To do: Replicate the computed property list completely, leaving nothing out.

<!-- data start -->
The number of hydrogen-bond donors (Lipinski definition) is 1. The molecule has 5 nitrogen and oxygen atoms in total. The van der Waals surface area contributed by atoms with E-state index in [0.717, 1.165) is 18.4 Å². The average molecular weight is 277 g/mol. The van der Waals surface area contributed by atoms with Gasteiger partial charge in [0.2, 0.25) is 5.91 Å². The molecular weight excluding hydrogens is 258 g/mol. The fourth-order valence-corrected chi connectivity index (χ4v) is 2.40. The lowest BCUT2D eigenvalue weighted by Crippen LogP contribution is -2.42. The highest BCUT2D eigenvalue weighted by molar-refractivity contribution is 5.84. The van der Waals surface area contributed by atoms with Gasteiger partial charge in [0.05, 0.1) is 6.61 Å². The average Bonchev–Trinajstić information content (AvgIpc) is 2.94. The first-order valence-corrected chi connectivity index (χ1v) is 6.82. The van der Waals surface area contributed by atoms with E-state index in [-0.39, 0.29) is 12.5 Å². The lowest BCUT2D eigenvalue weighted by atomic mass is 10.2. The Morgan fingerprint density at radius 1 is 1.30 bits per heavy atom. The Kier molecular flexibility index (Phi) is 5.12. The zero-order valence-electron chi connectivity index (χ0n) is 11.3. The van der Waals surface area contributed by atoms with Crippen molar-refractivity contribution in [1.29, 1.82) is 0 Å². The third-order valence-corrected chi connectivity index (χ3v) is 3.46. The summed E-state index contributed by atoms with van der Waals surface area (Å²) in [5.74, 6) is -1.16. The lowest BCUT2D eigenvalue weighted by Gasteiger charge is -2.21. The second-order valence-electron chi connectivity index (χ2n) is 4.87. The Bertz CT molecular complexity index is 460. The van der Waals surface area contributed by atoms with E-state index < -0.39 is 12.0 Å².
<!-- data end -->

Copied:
The number of hydrogen-bond donors (Lipinski definition) is 1. The molecule has 5 nitrogen and oxygen atoms in total. The van der Waals surface area contributed by atoms with E-state index in [0.717, 1.165) is 18.4 Å². The average molecular weight is 277 g/mol. The van der Waals surface area contributed by atoms with Gasteiger partial charge in [0.2, 0.25) is 5.91 Å². The molecular weight excluding hydrogens is 258 g/mol. The fourth-order valence-corrected chi connectivity index (χ4v) is 2.40. The lowest BCUT2D eigenvalue weighted by Crippen LogP contribution is -2.42. The highest BCUT2D eigenvalue weighted by molar-refractivity contribution is 5.84. The van der Waals surface area contributed by atoms with Gasteiger partial charge in [0.05, 0.1) is 6.61 Å². The average Bonchev–Trinajstić information content (AvgIpc) is 2.94. The first-order valence-corrected chi connectivity index (χ1v) is 6.82. The van der Waals surface area contributed by atoms with E-state index in [-0.39, 0.29) is 12.5 Å². The lowest BCUT2D eigenvalue weighted by atomic mass is 10.2. The Morgan fingerprint density at radius 1 is 1.30 bits per heavy atom. The Kier molecular flexibility index (Phi) is 5.12. The zero-order valence-electron chi connectivity index (χ0n) is 11.3. The van der Waals surface area contributed by atoms with Crippen molar-refractivity contribution in [1.29, 1.82) is 0 Å². The third-order valence-corrected chi connectivity index (χ3v) is 3.46. The summed E-state index contributed by atoms with van der Waals surface area (Å²) in [5.74, 6) is -1.16. The lowest BCUT2D eigenvalue weighted by Gasteiger charge is -2.21. The second-order valence-electron chi connectivity index (χ2n) is 4.87. The Bertz CT molecular complexity index is 460. The van der Waals surface area contributed by atoms with E-state index < -0.39 is 12.0 Å².